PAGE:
Yes.  No mention of the fact that he was a convicted sex offender, nor the details of this offense.  Something that a trial court trying to figure out who should have custody of a daughter might want to learn about, no?

Ms. Perow opposes the petition and prevails.  And gets the attorney's fees she spent litigating the thing.  Nearly $150,000 worth.  "[B]ecause husband’s request for modification of the custody order had been 'fatally flawed from the outset because he did not disclose his status as a registered sex-offender,' and because husband had 'scuttled wife’s proposed settlement' at the last minute."

Plus, on appeal, Ms. Perow not only wins again, but orders that Husband pay her costs.

It's one little fact, that whole "sex offender" thing.  But it's a pretty important one.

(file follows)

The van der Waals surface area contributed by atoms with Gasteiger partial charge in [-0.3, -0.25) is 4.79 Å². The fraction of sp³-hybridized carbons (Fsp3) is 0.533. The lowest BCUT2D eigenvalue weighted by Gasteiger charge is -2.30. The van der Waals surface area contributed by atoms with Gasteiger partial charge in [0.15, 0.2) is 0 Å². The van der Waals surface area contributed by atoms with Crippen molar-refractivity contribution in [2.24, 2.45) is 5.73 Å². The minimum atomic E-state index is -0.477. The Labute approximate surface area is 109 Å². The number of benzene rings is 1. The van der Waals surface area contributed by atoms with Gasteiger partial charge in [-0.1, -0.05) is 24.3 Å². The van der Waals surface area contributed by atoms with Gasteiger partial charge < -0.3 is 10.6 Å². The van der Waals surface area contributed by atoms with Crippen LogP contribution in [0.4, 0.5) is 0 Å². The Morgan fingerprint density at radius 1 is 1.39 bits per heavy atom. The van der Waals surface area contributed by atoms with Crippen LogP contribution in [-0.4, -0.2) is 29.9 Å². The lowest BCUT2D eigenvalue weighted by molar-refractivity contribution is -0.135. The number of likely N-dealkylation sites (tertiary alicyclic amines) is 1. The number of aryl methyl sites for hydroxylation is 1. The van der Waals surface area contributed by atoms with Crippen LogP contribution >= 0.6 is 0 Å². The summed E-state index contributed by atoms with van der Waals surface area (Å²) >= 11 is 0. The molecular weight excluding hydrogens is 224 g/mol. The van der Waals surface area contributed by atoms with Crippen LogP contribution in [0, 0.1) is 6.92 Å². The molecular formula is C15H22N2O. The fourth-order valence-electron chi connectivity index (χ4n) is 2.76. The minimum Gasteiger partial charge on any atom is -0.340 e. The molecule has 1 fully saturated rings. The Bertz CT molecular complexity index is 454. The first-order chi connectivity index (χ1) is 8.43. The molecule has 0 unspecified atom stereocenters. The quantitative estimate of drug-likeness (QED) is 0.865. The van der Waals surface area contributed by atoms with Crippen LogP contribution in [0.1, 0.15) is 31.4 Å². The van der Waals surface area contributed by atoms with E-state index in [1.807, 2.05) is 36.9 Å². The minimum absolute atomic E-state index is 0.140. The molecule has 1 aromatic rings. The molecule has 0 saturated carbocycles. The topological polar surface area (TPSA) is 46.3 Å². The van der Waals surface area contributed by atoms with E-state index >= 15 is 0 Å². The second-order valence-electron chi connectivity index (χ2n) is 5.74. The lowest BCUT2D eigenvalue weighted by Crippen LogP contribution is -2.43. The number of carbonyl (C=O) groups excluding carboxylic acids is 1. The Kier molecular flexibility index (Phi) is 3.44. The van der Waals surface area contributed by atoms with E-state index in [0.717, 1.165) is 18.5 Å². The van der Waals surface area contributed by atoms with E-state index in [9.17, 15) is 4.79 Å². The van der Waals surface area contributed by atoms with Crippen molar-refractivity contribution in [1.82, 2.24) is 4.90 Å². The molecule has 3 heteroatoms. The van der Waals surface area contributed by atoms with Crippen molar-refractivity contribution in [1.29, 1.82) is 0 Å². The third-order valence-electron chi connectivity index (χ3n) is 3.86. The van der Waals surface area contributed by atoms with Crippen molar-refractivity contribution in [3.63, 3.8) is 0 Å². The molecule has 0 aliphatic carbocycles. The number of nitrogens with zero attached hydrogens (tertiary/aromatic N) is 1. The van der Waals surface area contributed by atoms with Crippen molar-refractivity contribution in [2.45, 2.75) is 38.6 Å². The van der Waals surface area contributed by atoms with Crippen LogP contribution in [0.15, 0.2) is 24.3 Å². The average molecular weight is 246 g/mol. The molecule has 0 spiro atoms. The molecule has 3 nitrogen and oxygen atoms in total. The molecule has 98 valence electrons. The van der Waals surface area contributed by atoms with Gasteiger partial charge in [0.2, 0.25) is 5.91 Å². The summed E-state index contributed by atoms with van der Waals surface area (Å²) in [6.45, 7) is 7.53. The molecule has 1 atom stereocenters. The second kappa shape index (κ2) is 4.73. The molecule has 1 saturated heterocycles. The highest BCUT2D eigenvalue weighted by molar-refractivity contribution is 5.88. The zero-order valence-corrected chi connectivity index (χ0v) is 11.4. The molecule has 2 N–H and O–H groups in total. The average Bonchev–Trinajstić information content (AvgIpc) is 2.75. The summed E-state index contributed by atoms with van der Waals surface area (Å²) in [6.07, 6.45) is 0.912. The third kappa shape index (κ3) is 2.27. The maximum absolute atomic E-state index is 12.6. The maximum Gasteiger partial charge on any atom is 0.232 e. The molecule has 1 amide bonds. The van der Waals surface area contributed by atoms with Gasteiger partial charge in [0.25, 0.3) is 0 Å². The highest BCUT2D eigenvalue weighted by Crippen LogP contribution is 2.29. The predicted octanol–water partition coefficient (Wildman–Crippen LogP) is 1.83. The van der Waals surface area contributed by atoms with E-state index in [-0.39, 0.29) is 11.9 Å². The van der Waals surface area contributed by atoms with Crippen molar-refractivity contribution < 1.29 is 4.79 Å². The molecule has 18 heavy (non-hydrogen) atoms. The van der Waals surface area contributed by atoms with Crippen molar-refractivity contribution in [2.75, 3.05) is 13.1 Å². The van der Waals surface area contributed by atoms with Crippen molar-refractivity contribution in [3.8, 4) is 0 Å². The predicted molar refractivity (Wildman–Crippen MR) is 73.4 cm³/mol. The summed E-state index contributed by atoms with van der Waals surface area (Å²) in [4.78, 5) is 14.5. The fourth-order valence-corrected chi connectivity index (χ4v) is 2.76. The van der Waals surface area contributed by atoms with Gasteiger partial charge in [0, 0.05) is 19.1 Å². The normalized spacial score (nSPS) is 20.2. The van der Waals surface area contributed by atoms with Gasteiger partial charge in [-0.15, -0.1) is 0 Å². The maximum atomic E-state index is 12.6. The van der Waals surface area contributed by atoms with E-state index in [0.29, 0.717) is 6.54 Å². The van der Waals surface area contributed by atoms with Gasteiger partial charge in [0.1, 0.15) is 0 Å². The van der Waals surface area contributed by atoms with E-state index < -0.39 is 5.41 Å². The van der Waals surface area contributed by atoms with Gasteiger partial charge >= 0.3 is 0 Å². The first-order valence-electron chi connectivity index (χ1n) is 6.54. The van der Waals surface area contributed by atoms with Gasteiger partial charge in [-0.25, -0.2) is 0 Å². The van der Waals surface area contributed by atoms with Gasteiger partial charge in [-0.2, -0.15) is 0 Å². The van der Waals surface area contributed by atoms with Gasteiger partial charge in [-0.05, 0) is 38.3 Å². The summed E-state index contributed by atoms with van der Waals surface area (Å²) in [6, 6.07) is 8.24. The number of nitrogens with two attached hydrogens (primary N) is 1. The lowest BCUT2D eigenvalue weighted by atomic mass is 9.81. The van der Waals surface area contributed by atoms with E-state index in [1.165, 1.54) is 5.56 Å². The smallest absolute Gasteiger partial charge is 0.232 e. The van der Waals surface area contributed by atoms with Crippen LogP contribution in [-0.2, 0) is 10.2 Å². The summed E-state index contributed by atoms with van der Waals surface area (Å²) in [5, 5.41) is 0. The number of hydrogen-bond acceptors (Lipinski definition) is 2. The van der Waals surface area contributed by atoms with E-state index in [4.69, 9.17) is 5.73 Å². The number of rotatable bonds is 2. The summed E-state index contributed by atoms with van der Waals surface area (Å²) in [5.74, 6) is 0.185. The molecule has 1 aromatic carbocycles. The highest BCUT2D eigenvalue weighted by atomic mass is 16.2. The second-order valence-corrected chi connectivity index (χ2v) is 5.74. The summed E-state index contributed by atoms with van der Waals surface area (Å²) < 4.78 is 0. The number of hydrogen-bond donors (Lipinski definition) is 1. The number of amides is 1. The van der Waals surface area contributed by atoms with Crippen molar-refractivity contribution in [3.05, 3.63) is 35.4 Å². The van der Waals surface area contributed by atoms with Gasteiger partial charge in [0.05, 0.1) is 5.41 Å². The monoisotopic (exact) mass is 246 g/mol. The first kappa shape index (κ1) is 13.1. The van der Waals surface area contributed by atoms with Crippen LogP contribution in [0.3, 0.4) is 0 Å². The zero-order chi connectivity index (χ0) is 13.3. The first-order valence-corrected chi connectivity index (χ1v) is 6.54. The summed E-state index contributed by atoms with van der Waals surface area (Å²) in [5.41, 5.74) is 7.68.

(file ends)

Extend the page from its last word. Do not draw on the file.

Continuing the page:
Not something that you should leave out of your papers.

Tuesday, January 29, 2019

Dilberg v. California Check Cashing Svcs (9th Cir. - Jan. 29, 2019)

Sometimes it's difficult to be an attorney for an organization and to figure out how it should comply with relevant laws.

Sometimes it's not.

The Fair Credit Reporting Act (FCRA) says that if you're an employer who pulls a credit report on applicants for employment, you've got to make a particular disclosure to that applicant contained "in a document that consists solely of the disclosure.”

It's not hard to comply with that.  Make the relevant disclosure in a separate document.  Don't combine it with other stuff.  Use a separate piece of paper.

Sure, it kills some additional trees.  But that's clearly what Congress requires.

Not difficult.

If you fail to figure that out, you can be sued in a class action.

Which is a pain.  And kills a lot more trees.

So just put the thing in a separate document.  You'll be happy you did.

Monday, January 28, 2019

Karingithi v. Whitaker (9th Cir. - Jan. 28, 2019)